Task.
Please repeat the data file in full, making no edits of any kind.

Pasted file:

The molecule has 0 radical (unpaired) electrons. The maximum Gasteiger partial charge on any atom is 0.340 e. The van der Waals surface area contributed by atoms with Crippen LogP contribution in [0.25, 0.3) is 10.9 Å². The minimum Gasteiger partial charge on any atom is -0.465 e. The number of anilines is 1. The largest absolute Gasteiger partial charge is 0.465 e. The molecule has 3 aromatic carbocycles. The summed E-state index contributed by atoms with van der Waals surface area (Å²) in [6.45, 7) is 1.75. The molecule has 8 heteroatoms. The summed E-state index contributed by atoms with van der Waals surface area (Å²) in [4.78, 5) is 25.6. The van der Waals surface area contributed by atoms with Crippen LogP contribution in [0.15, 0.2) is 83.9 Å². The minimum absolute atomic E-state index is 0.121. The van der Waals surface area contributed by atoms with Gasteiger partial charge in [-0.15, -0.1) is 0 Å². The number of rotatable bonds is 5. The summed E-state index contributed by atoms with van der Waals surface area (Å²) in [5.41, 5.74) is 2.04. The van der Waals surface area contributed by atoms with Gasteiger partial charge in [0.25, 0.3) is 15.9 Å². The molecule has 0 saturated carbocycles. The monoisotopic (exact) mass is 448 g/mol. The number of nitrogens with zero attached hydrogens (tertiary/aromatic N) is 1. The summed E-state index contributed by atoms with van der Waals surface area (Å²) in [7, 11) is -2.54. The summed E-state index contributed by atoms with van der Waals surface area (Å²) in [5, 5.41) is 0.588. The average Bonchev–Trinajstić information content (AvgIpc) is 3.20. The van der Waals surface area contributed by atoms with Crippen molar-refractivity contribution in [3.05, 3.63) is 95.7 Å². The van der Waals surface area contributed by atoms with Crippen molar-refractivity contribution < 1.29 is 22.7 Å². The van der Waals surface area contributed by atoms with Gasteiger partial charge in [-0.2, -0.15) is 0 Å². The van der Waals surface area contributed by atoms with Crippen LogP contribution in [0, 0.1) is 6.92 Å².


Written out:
The molecule has 0 radical (unpaired) electrons. The maximum Gasteiger partial charge on any atom is 0.340 e. The van der Waals surface area contributed by atoms with Crippen LogP contribution in [0.25, 0.3) is 10.9 Å². The minimum Gasteiger partial charge on any atom is -0.465 e. The number of anilines is 1. The largest absolute Gasteiger partial charge is 0.465 e. The molecule has 3 aromatic carbocycles. The summed E-state index contributed by atoms with van der Waals surface area (Å²) in [6.45, 7) is 1.75. The molecule has 8 heteroatoms. The summed E-state index contributed by atoms with van der Waals surface area (Å²) in [4.78, 5) is 25.6. The van der Waals surface area contributed by atoms with Crippen LogP contribution in [0.15, 0.2) is 83.9 Å². The minimum absolute atomic E-state index is 0.121. The van der Waals surface area contributed by atoms with Gasteiger partial charge in [-0.15, -0.1) is 0 Å². The number of rotatable bonds is 5. The summed E-state index contributed by atoms with van der Waals surface area (Å²) in [5.41, 5.74) is 2.04. The van der Waals surface area contributed by atoms with Gasteiger partial charge in [0.25, 0.3) is 15.9 Å². The molecule has 0 saturated carbocycles. The monoisotopic (exact) mass is 448 g/mol. The number of nitrogens with zero attached hydrogens (tertiary/aromatic N) is 1. The summed E-state index contributed by atoms with van der Waals surface area (Å²) in [7, 11) is -2.54. The summed E-state index contributed by atoms with van der Waals surface area (Å²) in [5, 5.41) is 0.588. The average Bonchev–Trinajstić information content (AvgIpc) is 3.20. The van der Waals surface area contributed by atoms with Crippen molar-refractivity contribution in [3.05, 3.63) is 95.7 Å². The van der Waals surface area contributed by atoms with Crippen molar-refractivity contribution < 1.29 is 22.7 Å². The van der Waals surface area contributed by atoms with Gasteiger partial charge in [-0.2, -0.15) is 0 Å². The van der Waals surface area contributed by atoms with Crippen LogP contribution in [0, 0.1) is 6.92 Å².